Ms. Ruud, a Republican, agreed.
“From what I know right now, his business experience and what he’s done, I think I would trust him with the presidency. I’m really disappointed we elected this Republican Congress and this Republican Senate. They have done absolutely nothing.”
Democratic women lean toward Clinton
Only Democratic women volunteered any preference for Hillary Rodham Clinton, either for her stance on things they think women care about or for her stature as the only major woman in the small Democratic field.
“I’m still rooting for Hillary because she understand women’s equality, [which] is strong as an issue on women’s radar,” New Jersey Democrat Aimee Belgard, a Burlington County commissioner, told The Times.
“I had a chance to see Carly Fiorina speak at the National Foundation of Women Legislators conference last year and was very much impressed,” she said.
Could Ms. Belgard, a Democrat, bring herself to vote for Ms. Fiorina, a Republican? “In [the] privacy of voting booth I will vote for whoever the best nominee is,” she said.
Republicans almost invariably found either no one on the Democratic side acceptable to them as that opposition party’s nominee or as successor to President Obama.
Some Republican women, however, found Vice President Joseph R. Biden acceptable, even though he is often described in partisan press accounts as an “Obama Democrat.”
“I think I could live with Joe Biden as president. I think he is an honest person,” Ms. Ruud said. “He has the heart of America. I sometimes wonder, in the current administration, if they have the best interests of America at heart.”
What about Bernard Sanders?
“I think he fell off the planet. I couldn’t go there,” she said.
Revealing second choices
Second choices are always revealing at this stage of presidential nomination contests because they can presage the ultimate compromise candidate.
When it comes to the second choice of Ms. Bernier, the Republican who liked Ms. Fiorina, she answered: “Well, I happen to have a real fondness for Gov. Scott Walker,” the Wisconsin governor who has so far not met expectations as a nomination hopeful.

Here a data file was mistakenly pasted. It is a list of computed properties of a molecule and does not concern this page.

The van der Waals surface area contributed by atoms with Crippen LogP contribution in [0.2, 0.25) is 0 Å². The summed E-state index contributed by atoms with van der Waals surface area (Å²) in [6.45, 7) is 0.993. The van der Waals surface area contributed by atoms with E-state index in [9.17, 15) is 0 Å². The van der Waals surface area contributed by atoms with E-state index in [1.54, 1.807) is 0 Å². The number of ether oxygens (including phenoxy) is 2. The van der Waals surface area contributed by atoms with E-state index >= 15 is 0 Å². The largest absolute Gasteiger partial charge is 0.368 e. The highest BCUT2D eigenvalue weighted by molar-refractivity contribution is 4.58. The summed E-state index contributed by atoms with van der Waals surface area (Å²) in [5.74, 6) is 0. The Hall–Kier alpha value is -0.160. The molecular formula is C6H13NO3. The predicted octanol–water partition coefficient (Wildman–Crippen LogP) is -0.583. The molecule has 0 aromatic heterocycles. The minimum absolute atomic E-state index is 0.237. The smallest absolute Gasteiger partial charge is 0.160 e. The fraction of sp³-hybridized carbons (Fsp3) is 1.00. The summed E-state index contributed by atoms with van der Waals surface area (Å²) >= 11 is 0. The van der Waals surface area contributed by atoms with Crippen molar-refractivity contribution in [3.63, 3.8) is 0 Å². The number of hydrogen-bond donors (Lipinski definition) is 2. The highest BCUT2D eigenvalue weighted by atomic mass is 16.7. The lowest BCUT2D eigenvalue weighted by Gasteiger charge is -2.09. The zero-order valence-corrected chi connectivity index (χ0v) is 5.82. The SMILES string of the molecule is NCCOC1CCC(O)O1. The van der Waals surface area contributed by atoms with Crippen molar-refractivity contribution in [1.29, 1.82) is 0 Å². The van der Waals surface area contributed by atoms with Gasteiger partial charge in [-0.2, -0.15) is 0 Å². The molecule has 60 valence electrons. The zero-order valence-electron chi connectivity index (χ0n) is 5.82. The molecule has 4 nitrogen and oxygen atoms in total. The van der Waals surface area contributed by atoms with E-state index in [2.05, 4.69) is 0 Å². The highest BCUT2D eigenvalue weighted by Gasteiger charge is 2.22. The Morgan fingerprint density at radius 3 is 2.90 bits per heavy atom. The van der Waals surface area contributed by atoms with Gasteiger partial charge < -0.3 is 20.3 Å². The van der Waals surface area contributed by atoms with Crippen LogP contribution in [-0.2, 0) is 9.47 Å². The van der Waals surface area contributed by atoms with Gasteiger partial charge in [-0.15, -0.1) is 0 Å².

Her third choice? After a long pause, she said, “We have wonderful people running.”
Ms. Ruud, likewise, liked Mr. Walker as a second choice.
“I don’t understand why his campaign hasn’t taken off,” she said.
Equal wage issue resonates with some women
Some women in both parties were either unaware that a federal equal-pay-for-equal-work law has been on the books sine 1963 and has been updated to include women in the professions or they wanted a stronger law.
Ms. Keeley offered a representative argument.
“The most important issue is the women out there who are not being paid the same amount as men,” she said. “Not necessarily in state government, but in private business it’s very frustrating that a man and a woman can do the same job with the same title, and nine time out of 10, the woman is paid less and yet she probably ends up working twice as hard as males.”
A 2004 federal study indicated that women earn an overall 80 percent of what men earn. Some say that is in part because men tend to dominate on the building trades and similar occupations that pay overtime wages that, say, fast-food managers, furniture store managers and professionals aren’t paid.
Ms. Bernier, though a Republican, said if wage equality weren’t already federal law, she’d want to make it so.
Ms. Ruud, however, didn’t bring up the equal pay issue at all and scoffed when pressed on it.
“It’s a misnomer,” she said. “I didn’t like what I heard today from some of our young ladies. I think they are so misguided in thinking women are the underclass,” she said.
“My mother taught me to do whatever I wanted to do. She was in the Red Cross in World War II. She was in the front lines,” she added. “And what I hear today is young women saying if they don’t have the Equal Rights Amendment, that they can’t be successful. That is so untrue.”